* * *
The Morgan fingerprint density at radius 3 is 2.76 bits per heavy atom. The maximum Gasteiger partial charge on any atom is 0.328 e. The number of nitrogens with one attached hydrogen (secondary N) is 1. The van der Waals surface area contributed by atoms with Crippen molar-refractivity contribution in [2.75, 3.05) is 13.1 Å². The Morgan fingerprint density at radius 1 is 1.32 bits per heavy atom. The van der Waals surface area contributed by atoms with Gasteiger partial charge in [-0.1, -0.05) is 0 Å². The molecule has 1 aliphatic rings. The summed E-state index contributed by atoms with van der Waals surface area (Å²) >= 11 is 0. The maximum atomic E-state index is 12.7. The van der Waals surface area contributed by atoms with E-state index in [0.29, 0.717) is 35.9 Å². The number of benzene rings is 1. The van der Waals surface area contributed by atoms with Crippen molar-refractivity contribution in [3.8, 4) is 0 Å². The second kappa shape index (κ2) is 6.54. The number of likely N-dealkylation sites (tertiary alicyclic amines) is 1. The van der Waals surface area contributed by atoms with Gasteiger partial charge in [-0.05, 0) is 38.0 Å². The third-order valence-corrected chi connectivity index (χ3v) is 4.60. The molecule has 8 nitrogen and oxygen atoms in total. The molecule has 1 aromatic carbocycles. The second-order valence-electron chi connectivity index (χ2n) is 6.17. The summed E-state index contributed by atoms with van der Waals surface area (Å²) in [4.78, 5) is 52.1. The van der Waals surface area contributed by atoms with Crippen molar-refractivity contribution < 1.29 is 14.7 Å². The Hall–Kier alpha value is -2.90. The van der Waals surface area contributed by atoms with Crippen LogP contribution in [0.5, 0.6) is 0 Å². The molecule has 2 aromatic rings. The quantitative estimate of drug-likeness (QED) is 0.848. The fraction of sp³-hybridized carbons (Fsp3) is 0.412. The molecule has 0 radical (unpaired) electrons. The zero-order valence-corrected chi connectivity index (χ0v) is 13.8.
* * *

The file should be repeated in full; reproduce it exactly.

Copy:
The Morgan fingerprint density at radius 3 is 2.76 bits per heavy atom. The maximum Gasteiger partial charge on any atom is 0.328 e. The number of nitrogens with one attached hydrogen (secondary N) is 1. The van der Waals surface area contributed by atoms with Crippen molar-refractivity contribution in [2.75, 3.05) is 13.1 Å². The Morgan fingerprint density at radius 1 is 1.32 bits per heavy atom. The van der Waals surface area contributed by atoms with Gasteiger partial charge in [-0.1, -0.05) is 0 Å². The molecule has 1 aliphatic rings. The summed E-state index contributed by atoms with van der Waals surface area (Å²) >= 11 is 0. The maximum atomic E-state index is 12.7. The van der Waals surface area contributed by atoms with E-state index in [0.29, 0.717) is 35.9 Å². The number of benzene rings is 1. The van der Waals surface area contributed by atoms with Crippen molar-refractivity contribution in [3.8, 4) is 0 Å². The second kappa shape index (κ2) is 6.54. The number of likely N-dealkylation sites (tertiary alicyclic amines) is 1. The van der Waals surface area contributed by atoms with Gasteiger partial charge in [-0.05, 0) is 38.0 Å². The third-order valence-corrected chi connectivity index (χ3v) is 4.60. The molecule has 8 nitrogen and oxygen atoms in total. The molecule has 1 aromatic carbocycles. The second-order valence-electron chi connectivity index (χ2n) is 6.17. The summed E-state index contributed by atoms with van der Waals surface area (Å²) in [4.78, 5) is 52.1. The van der Waals surface area contributed by atoms with Crippen molar-refractivity contribution < 1.29 is 14.7 Å². The Hall–Kier alpha value is -2.90. The van der Waals surface area contributed by atoms with Crippen LogP contribution in [0.5, 0.6) is 0 Å². The molecule has 2 aromatic rings. The quantitative estimate of drug-likeness (QED) is 0.848. The fraction of sp³-hybridized carbons (Fsp3) is 0.412. The molecule has 0 radical (unpaired) electrons. The zero-order valence-corrected chi connectivity index (χ0v) is 13.8.